After 4 years of complaining about the leopard print couch the ex and I decided we needed a more comfortable, more neutral and less offensively patterned couch.
No lounging fat Bollywood ex-starlet, draped in pink satin, eating rasgullas on our couch! She’d be getting the pointy end of my boot right on her plump backside out the door.
Now it would be a tall Scandinavian, all bony legs and elbows, wearing various shades of soft pastel, sitting compactly and making up an excel spread sheet.
The ex said authoritatively,
“I’m going to hire an interior designer for the living room because I’m too busy and have too many important things to do, to waste time finding a couch.”
The ex doesn’t do things by halves, I have learned.
So we went couch browsing.
There were many catalogs of minimal sleek modernist furniture, in blacks, creams and various infinitesimally different shades of beige.
You know, people disparage beige so violently. The colour of boredom, symbolic of blandness, of tedium. Such a bad rap.
After 4 years of leopard living I really want some beige. I’m sick of that attention-seeking whore of a fat starlet lounging on my couch.
Naturally, and predictably, the search for the right furnishings began a serious of various heated debates. Heated debates that escalated into
“Well this is MY House! I’ll do what I like! If you don’t like it then you can fucking leave!”
“Fine! Then I’ll leave! If that’s what you want!
“YES!! I’ve told you that’s what I want!!”
“FINE!! But let me just tell you now – I”M NEVER COMING BACK!!”
Cue dramatic and cryptic email to our relationship counsellor at hand, Monty, asking if he knew anyone renting a room.
More tears, more threats, more couches.
It turns out the ‘I have no time to search for couches’ was a blatant misrepresentation. The ex then spent hours and hours debating (with me, who really didn’t want to spend this much thought on a couch) various couches, their merits, the space, the colour, measuring, re measuring and re-measuring the re-measuring.
There was a lot of re-measuring because I have a natural talent for getting numbers wrong and had read out the meters instead of the centimeters. (These things happen. What are you going to do?)
There were lists and more lists, and a list I had to re-write because of aforesaid talent.
Some more shouting, more tears. Even more couches.
We kissed and made up in the show-room of a terribly expensive furnishing place.
The lady selling the couch seemed a little thrown by my arrival and all the dramatic tension.
Luckily the ex loves sellers, and talks for hours to people selling. They get along famously. It’s a match made in heaven. A person willing and eager to shop, the ultimate consumer and a seller who knows her job.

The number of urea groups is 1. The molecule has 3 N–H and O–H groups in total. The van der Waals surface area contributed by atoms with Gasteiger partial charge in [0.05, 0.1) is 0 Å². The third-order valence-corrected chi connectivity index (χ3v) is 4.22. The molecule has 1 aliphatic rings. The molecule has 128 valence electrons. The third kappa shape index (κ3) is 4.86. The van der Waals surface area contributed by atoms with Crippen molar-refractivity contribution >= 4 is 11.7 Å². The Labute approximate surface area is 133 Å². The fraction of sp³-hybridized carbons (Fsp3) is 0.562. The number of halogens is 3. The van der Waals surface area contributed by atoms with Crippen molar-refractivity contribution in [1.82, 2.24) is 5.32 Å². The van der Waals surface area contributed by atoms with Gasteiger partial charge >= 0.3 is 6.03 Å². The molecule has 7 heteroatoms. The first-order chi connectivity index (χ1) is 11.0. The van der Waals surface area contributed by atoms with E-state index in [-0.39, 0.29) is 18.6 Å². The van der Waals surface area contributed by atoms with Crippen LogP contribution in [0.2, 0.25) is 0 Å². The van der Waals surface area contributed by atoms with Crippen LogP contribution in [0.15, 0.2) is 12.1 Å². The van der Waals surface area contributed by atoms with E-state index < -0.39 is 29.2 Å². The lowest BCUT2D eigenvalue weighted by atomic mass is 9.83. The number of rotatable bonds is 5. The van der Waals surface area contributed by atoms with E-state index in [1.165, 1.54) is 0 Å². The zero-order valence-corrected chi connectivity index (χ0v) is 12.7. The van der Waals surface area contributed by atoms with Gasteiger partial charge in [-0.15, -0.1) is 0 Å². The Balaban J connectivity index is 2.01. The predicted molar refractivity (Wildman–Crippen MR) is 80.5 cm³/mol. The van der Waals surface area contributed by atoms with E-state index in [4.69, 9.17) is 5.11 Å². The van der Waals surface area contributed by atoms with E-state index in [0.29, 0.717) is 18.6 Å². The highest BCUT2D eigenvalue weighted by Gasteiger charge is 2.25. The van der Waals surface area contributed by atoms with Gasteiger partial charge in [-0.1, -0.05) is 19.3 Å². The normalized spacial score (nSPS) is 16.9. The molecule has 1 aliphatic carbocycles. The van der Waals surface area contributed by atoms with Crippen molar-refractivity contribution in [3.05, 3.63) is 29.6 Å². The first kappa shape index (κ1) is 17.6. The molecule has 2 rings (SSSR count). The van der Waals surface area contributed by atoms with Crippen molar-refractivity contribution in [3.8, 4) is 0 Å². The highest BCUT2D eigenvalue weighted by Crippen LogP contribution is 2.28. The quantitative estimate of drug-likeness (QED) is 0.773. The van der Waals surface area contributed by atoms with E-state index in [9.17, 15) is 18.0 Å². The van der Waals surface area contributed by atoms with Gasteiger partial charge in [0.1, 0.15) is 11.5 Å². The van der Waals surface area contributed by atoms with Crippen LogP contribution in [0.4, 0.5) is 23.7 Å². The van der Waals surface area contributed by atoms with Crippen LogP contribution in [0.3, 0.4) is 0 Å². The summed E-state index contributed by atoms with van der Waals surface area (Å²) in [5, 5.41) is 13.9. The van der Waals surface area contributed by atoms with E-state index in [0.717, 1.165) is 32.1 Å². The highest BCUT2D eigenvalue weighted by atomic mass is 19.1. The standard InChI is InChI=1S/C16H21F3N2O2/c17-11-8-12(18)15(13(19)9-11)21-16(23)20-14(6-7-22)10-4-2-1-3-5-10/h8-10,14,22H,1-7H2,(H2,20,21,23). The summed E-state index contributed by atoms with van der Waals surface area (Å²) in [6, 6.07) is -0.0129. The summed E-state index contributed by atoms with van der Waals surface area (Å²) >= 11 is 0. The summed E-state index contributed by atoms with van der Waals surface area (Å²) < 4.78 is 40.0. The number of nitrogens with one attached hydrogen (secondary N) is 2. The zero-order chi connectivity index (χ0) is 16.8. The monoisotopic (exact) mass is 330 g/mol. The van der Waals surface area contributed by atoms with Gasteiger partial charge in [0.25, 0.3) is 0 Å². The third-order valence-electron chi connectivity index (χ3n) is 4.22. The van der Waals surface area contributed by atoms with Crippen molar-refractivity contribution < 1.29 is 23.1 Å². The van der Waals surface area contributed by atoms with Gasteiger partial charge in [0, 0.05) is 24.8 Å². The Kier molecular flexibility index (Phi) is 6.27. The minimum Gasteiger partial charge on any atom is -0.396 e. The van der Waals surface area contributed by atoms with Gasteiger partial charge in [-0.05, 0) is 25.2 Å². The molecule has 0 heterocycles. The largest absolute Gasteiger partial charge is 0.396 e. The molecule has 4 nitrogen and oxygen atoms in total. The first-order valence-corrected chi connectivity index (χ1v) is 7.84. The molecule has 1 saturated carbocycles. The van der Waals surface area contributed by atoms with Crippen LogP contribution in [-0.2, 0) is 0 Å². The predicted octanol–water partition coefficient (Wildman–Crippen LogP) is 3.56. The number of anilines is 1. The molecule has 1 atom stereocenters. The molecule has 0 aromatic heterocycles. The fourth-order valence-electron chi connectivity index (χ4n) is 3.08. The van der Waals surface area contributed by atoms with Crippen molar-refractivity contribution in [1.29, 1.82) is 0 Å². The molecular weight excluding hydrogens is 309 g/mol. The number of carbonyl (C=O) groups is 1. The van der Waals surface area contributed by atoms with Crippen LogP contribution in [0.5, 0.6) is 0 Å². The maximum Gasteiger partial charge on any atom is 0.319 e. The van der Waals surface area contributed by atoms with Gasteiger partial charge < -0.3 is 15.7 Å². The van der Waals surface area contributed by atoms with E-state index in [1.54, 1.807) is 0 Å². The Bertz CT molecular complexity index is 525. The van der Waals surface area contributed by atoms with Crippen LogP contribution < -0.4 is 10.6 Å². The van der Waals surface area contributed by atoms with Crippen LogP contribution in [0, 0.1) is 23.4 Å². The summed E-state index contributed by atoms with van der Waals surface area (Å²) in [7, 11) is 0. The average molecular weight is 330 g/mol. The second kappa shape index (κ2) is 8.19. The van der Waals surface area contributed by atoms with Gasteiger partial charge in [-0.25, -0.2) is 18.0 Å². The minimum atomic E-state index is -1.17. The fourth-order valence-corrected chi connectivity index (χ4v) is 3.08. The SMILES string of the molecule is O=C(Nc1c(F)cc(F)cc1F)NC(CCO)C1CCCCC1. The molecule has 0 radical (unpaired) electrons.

Being a shop with real couches somehow dissipated all the tension. Well partly anyway. There were still whispered “If you want me to leave I’ll go!” statements made over various modernist coffee tables.
We eventually both agreed on a couch and an amazing fold out table that can be levered up and down to a range of heights.
Now the problem of getting rid of our leopard print couches.
After an first failed eBay listing, I had a crisis of confidence. Who in their right mind would buy a leopard print couch?
Let me tell you if you ever find yourself in a similar predicament - People from Essex.
The re-listing went off like a shot. The ex even sold the second couch privately. The Essex people came to pick up the couches. They sang its praises.
“My daughter saw the couch on eBay, and she said to me, I just have to have them Dad, she said. They are just lovely!”
They seemed surprised that we’d get rid of such quality seating.
I suddenly had this strange rush of pride on behalf of the couches. The couches I’d despised for so long would now be loved in their new home.
A single tear rolled down my cheek.
A belated sense of pride made me tell the man the ex’s mother made the couches in India.
He seemed only nominally interested.
They hoisted the couches into their van.
While I was getting sentimental over the couches and the lovely Essex people who were taking them into their home, the ex was eyeing them suspiciously (I could tell by the narrowed eyes), watching the street from behind the living room net curtains, twitching them back and forth, like some Punjabi Auntie spying on her neighbours children.
“Look at that girl! Haan haan… New boyfriend.”
She will fail exams.
I should not be doing my duty madam, if I do not tell you – Your child is a shameless.
I saw her wearing short skirt,
And talking to boys.”
The ex then started checking the money they paid us, note by note to see if they were fakes.
On behalf of these nice people carting our couches off to Essex, I was offended.
The new couch didn’t arrive for a few days and I rather missed those ol’ couches. I felt sudden twinges of guilt now, that I had disparaged them so.
Finally the new couch arrived. Massive, a Goliath. Taking up nearly a quarter of the room. Phenomenally beige.
Ah beige! How you have been missed!
The ex used to sit on one leopard print couch, I on the other.
Now there is no delineation. We loll around on the couch freely, the wind in our hair, not a care in the world.
Goodbye old couches! May you enjoy your Essex home in the country.
Now the ex and I just need to agree on couch cushions.